Are Signal Boosters Safe?
Cell phones and WiFi have made our lives so much easier, but is there a risk to our health? You’ve probably heard stories about people putting cellphones in their pockets and having health problems later, but are these just extreme cases?
Are wireless signals bad for your health?
It depends on who you talk to. There are plenty of theories out there, but let’s stick to some scientific proof and some things you can do to mitigate any possible risk factors.
What does your cell signal emit?
Wireless telephone sends information via radio frequency (RF) signals. These signals are sent between fixed antennas, or base stations. There are countless base stations worldwide to make sure your devices have adequate signal. The Federal Communications Commission (FCC) and other agencies regulate how much towers or devices are allowed to emit.
RF exposure is relatively small. If you are close to the base station, there is more RF exposure. As you move away from the base station, the signal gets weaker. The World Health Organization states that the only definitive data relating to health effects from RF fields is an increase in body temperature (>1 degree C) from exposure at very high field intensity found in some industrial facilities. RF signals are actually much stronger when sending broadcasting radio signals.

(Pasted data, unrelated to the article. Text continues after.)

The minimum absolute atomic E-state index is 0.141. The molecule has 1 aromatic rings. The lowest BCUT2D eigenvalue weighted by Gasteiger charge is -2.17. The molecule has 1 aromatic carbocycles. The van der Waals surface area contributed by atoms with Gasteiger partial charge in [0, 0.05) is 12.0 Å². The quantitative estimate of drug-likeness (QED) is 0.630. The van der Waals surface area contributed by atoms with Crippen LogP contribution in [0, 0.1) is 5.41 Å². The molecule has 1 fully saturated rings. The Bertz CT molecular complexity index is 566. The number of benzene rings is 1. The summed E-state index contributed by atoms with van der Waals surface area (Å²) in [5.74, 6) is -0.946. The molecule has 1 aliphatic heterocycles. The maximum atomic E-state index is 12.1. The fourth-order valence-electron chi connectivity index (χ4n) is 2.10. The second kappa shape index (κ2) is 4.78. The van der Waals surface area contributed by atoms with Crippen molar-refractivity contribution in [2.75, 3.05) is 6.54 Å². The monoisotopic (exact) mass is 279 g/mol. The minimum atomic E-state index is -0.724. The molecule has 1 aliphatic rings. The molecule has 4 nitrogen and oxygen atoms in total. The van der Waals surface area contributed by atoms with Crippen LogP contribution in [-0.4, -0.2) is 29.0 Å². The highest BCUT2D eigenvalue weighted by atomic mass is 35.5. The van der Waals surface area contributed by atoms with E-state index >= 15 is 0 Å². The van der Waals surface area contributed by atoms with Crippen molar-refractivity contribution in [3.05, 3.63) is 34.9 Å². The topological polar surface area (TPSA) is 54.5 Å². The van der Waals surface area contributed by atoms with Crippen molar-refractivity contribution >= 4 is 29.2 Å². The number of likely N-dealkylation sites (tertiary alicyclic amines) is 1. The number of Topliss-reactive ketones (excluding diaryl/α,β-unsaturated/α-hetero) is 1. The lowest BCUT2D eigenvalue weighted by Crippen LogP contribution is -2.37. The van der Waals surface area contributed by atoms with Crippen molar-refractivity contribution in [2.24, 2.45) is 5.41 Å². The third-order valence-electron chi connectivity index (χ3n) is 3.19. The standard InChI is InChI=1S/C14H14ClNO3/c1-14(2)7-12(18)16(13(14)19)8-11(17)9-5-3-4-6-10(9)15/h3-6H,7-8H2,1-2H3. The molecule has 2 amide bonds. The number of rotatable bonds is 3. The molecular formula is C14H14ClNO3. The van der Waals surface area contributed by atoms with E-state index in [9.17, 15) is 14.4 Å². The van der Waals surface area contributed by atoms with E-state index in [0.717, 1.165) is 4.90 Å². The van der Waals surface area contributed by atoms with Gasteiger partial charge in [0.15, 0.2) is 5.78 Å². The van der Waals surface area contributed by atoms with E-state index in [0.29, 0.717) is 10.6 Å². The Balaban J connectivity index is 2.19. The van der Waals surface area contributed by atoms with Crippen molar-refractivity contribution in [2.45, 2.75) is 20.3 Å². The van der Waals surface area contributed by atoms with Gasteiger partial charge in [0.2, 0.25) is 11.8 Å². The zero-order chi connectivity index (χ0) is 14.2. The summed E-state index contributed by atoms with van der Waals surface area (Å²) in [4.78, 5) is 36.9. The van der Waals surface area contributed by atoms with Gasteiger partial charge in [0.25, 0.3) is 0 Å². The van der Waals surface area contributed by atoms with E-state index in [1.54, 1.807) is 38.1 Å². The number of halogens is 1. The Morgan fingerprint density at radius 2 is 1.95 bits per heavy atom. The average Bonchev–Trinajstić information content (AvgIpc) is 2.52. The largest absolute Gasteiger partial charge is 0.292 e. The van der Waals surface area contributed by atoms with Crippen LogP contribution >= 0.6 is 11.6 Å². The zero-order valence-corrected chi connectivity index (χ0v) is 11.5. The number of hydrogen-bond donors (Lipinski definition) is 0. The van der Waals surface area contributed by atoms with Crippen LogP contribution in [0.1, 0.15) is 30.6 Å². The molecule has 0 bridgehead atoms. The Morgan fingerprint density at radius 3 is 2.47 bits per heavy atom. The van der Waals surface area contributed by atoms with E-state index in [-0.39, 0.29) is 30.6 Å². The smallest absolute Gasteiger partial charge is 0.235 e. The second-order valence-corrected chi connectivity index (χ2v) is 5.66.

What about Radiation?
WiFi, cellphones, signal boosters, computers, bluetooth speakers and other devices all emit a type of radiation called non-ionizing EMF. These are generally viewed as harmless by many sources. The other type of radiation called ionizing EMF is found in ultraviolet (UV) rays and x-rays. This radiation has the potential to damage your cells and DNA.
Other studies have been done on non-ionizing radiation and have determined perhaps a little risk. Some research suggests that it may have measurable effects on living organisms, but there is not definitive proof one way or the other. This is where is gets vague and you ought to just use some caution regardless.
Can WiFi Cause Cancer?